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Hedge-Fund Study Reveals Distorted Reporting

Bright IdeasSummer 2008  |  Share This  |  E-mail  |  Print  | 
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´╗┐Nicolas P.B. Bollen’s research suggests the purposeful avoidance of reporting hedge-fund losses.
Photo by Steve Green.

Significant numbers of hedge-fund managers purposefully and routinely avoid reporting losses by marking up the value of their portfolios, according to research from the Vanderbilt Owen Graduate School of Management.

In the wake of the sub-prime mortgage crisis and its effect on global financial markets, the analysis adds to the debate over hedge-fund regulation. Most hedge funds–private investment funds open only to a limited range of investors–are not registered with the Securities and Exchange Commission and are audited less frequently than other investment vehicles.

In-depth analysis of more than 4,200 hedge funds found a significant number of distortions–nearly 10 percent–in hedge-fund returns. These distortions were absent in the three months leading up to an audit or when funds were invested in more liquid securities such as common stock.

Overall, funds tend to report small monthly gains more frequently than small monthly losses, suggesting that hedge-fund managers tend to round up returns to make sure they are slightly positive, rather than adjusting both gains and losses. The study’s results, say researchers, point toward purposeful avoidance of reporting losses.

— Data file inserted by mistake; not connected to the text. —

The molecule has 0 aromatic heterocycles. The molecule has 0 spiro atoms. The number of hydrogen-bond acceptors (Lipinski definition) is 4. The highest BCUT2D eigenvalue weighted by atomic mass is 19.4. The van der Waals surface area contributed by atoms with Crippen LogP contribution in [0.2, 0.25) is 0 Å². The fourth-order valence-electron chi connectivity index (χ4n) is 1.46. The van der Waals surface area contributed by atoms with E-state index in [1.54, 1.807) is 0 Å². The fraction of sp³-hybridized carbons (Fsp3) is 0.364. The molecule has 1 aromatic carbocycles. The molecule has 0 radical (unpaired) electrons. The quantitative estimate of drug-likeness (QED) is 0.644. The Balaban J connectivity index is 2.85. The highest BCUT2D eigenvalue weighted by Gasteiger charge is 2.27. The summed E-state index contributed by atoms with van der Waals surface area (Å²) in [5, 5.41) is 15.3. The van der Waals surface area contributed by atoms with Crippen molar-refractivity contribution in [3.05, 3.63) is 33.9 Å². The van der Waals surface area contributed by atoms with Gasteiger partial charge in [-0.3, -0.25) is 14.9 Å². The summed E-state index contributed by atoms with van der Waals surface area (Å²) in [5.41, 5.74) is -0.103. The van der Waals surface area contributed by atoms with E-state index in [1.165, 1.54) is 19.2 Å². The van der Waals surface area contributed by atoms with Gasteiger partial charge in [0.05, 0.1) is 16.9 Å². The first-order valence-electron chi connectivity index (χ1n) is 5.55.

“This type of manipulation could result in investors underestimating the potential for future losses or overestimating the performance of hedge-fund managers,” says Nicolas P.B. Bollen, E. Bronson Ingram Research Professor and associate professor of management. “Perhaps even more worrisome, this manipulation could be indicative of even more serious violations of an adviser’s fiduciary responsibility.”

Using data from the Center for International Securities and Derivatives Markets, Bollen and Veronika K. Pool of Indiana University’s Kelley School of Business analyzed more than 215,000 hedge-fund return observations from 1994 to 2005. Their research debunks the argument that historically low numbers of fraud cases prosecuted by the SEC indicates additional oversight is unwarranted.

Investors should question the accuracy of hedge-fund returns, says Bollen, and exercise caution when using the number of positive returns as a measure of fund performance. “If a hedge fund is inflating returns and concealing losses, an investor who withdraws capital following a month or two of return inflation would benefit from somewhat overvalued fund shares,” he says, “but investors who deposit capital–which would be the more usual response in such a situation–would likely suffer.”

For more research stories, visit Vanderbilt’s online research news channel, Research News @ Vanderbilt.

 

© 2014 Vanderbilt University

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